Many photographers documented the 1906 San Francisco earthquake and its aftermath. Yet more than a century would pass before the public would see a view of the disaster in three-dimensional colour. The Smithsonian Institution has discovered these rare colour photographs of the ruins of San Francisco from the 1906 earthquake. The images, taken by photography pioneer Frederick Eugene Ives (1856-1937) several months after the earthquake and a year before colour photography became commercially available in 1907, appear to be the earliest colour photographs of San Francisco ever taken.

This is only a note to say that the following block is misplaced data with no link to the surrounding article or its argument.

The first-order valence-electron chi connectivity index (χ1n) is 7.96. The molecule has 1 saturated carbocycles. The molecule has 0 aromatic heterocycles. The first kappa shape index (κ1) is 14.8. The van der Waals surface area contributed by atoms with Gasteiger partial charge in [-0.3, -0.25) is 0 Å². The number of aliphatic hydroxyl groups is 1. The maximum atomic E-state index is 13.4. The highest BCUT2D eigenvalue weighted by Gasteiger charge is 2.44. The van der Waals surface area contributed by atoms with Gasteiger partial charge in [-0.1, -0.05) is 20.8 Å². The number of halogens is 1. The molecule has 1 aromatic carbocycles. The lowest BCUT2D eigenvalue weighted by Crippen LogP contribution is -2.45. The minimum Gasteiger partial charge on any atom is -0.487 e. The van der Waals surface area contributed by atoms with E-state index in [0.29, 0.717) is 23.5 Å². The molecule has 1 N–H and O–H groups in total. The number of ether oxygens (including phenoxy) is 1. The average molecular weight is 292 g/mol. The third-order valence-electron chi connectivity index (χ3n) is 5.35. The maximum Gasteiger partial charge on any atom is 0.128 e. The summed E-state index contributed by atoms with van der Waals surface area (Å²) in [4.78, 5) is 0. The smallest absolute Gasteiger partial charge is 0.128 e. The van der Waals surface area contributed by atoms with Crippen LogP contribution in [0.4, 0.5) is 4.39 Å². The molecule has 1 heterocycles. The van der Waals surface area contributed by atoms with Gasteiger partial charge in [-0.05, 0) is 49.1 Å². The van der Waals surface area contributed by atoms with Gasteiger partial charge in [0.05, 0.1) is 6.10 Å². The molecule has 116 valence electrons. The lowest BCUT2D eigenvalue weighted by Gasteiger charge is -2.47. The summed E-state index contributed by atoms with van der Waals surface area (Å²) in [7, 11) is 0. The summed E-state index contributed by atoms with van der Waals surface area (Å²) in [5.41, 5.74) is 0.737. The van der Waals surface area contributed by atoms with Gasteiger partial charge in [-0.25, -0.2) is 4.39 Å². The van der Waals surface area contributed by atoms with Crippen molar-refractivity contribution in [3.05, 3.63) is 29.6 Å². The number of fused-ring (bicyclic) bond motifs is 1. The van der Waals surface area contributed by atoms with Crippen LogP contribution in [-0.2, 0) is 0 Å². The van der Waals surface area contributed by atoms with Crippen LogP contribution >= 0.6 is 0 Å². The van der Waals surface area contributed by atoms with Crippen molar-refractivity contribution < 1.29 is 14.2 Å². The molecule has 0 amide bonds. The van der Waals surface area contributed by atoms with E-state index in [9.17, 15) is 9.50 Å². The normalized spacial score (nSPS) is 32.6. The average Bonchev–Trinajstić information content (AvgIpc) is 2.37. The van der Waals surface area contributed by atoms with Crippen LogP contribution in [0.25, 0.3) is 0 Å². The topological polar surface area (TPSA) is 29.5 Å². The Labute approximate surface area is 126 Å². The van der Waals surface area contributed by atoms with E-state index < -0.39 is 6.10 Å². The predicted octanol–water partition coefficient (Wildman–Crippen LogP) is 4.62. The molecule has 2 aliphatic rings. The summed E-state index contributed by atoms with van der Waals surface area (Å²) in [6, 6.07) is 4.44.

“These are possibly the only colour photographs of the earthquake and perhaps the first colour photos of San Francisco,” says Shannon Perich, the curator of the museum’s photographic history collection.
The photos that Ives made were also meant to be seen in 3-D through a viewing device. His photographs of San Francisco would end up buried among a larger collection of his work in the history collection in Washington, D.C. until Anthony Brooks, who has been volunteering at the museum for five years, stumbled upon them. “I knew there was colour photography 100 years ago,” says Brooks. “But seeing the early 20th century in full colour, as people would have seen it then, was a shock and a pleasant surprise.”
(Images: Smithsonian National Museum of American History)